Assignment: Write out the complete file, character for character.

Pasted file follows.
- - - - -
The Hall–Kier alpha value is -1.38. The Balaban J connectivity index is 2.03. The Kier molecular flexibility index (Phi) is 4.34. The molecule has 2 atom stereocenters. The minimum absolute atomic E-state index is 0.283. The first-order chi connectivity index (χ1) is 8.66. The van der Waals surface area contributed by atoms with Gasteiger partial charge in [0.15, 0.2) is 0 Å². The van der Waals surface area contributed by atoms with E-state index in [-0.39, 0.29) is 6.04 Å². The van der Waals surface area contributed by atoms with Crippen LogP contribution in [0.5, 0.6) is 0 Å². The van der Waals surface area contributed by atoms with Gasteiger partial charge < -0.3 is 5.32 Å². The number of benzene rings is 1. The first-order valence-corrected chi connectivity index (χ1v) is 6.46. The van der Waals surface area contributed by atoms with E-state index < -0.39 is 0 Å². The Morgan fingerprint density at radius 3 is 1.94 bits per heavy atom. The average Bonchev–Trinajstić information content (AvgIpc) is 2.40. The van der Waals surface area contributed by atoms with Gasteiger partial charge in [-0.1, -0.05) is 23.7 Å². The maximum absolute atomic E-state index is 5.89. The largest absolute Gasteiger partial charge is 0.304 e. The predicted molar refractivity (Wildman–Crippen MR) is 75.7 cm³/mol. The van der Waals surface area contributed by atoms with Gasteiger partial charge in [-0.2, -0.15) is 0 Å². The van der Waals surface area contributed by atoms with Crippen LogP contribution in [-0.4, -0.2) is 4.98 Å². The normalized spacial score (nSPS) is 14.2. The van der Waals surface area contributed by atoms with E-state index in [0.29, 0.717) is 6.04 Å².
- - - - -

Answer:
The Hall–Kier alpha value is -1.38. The Balaban J connectivity index is 2.03. The Kier molecular flexibility index (Phi) is 4.34. The molecule has 2 atom stereocenters. The minimum absolute atomic E-state index is 0.283. The first-order chi connectivity index (χ1) is 8.66. The van der Waals surface area contributed by atoms with Gasteiger partial charge in [0.15, 0.2) is 0 Å². The van der Waals surface area contributed by atoms with E-state index in [-0.39, 0.29) is 6.04 Å². The van der Waals surface area contributed by atoms with Crippen LogP contribution in [0.5, 0.6) is 0 Å². The van der Waals surface area contributed by atoms with Gasteiger partial charge < -0.3 is 5.32 Å². The number of benzene rings is 1. The first-order valence-corrected chi connectivity index (χ1v) is 6.46. The van der Waals surface area contributed by atoms with E-state index < -0.39 is 0 Å². The Morgan fingerprint density at radius 3 is 1.94 bits per heavy atom. The average Bonchev–Trinajstić information content (AvgIpc) is 2.40. The van der Waals surface area contributed by atoms with Gasteiger partial charge in [-0.1, -0.05) is 23.7 Å². The maximum absolute atomic E-state index is 5.89. The largest absolute Gasteiger partial charge is 0.304 e. The predicted molar refractivity (Wildman–Crippen MR) is 75.7 cm³/mol. The van der Waals surface area contributed by atoms with Gasteiger partial charge in [-0.2, -0.15) is 0 Å². The van der Waals surface area contributed by atoms with Crippen LogP contribution in [-0.4, -0.2) is 4.98 Å². The normalized spacial score (nSPS) is 14.2. The van der Waals surface area contributed by atoms with E-state index in [0.29, 0.717) is 6.04 Å².